Dan Graham Discusses the Original Publication of Eleven Sugar Cubes

Dan Graham, Eleven Sugar Cubes (detail),1970 / 2012. Color photographs, 24 parts, 24 x 36 cm / 9 1/2 x 14 1/8 in each. © Dan Graham. Courtesy the artist and Hauser & Wirth



“Rock ‘n’ Roll Show: Unrealised Projects for Children and Boutique Architecture,” Dan Graham’s new exhibition at Hauser and Wirth Zurich [opens Feb. 11], features Eleven Sugar Cubes (1970–2012), a grid of 24 color photographs that first appeared in the June 1970 issue of A.i.A.

He published it with the following text:

I dropped eleven sugar cubes in the sea, after soaking them in detergent, and photographed the results. The presentation constitutes the intended work of art, which was designed to be mass-produced in a publication

Here, the artist explains how that work about entropy and land art ended up in our pages.

I chose to do the Eleven Sugar Cubes in 1970 because I thought the project was very funny and very psychedelic. At the time, I was very interested in comic books, and I wanted to make one of my own. This was before [Emmanuel Guibert’s] graphic novel Alan’s War and after Robert Crumb. I was also thinking about the work of Robert Smithson, who I showed with at the John Daniels Gallery. He was very interested in pollution—not ecology; he thought pollution was kind of mannerist. It was a pretty poison.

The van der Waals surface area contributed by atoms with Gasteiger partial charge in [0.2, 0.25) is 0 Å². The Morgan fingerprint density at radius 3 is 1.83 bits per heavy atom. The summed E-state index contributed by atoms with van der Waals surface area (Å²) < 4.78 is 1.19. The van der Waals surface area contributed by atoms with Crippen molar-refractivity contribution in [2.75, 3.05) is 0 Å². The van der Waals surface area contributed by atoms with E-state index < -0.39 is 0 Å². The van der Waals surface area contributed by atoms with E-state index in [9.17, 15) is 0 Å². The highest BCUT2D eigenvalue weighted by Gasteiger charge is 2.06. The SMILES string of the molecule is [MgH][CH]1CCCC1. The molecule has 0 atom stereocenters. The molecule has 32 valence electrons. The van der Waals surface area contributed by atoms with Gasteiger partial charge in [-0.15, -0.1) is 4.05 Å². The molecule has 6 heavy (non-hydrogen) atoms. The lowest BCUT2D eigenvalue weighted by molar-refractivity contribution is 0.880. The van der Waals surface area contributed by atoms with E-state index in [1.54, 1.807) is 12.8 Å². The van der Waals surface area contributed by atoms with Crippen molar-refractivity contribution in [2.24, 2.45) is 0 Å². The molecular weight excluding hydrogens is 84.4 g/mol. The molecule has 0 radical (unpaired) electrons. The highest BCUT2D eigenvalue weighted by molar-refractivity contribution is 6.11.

So I took the sugar cubes, which were all about LSD, and put them in the polluted water of the bay in Jersey City. I didn’t take it very seriously. Then I took the photographs, and made them into a psychedelic comic strip. They had a strange kind of polluted color.

I don’t remember why I published them in Art in America. I think that it was because it had really good color. The articles were oversimplified, for the general art public. It was almost like reading Reader’s Digest. I actually picked up a recent issue copy of the magazine the other day, and it was very good.

I hadn’t thought about the pieces in a while, but then Rodney Graham, whose work I love, came by my studio, and he really liked them. He’s doing very similar pieces right now, with detergent foaming out of a sink. I greatly admire his opinions because he has a deep understanding of history, and he did the best interview with me ever done. I also showed the piece to my wife, and she thought it was very funny.

Everyone is doing neo-1960s and ’70s these days. But I really think that they misunderstand this complex period. First of all, there was really no “utopia.” There were so many conflicting ways of thinking. My work is nothing like Minimal art. Eleven Sugar Cubes is a classic from the past.  But more than anything, it’s just humorous, and I like that in art.

—As told to Brienne Walsh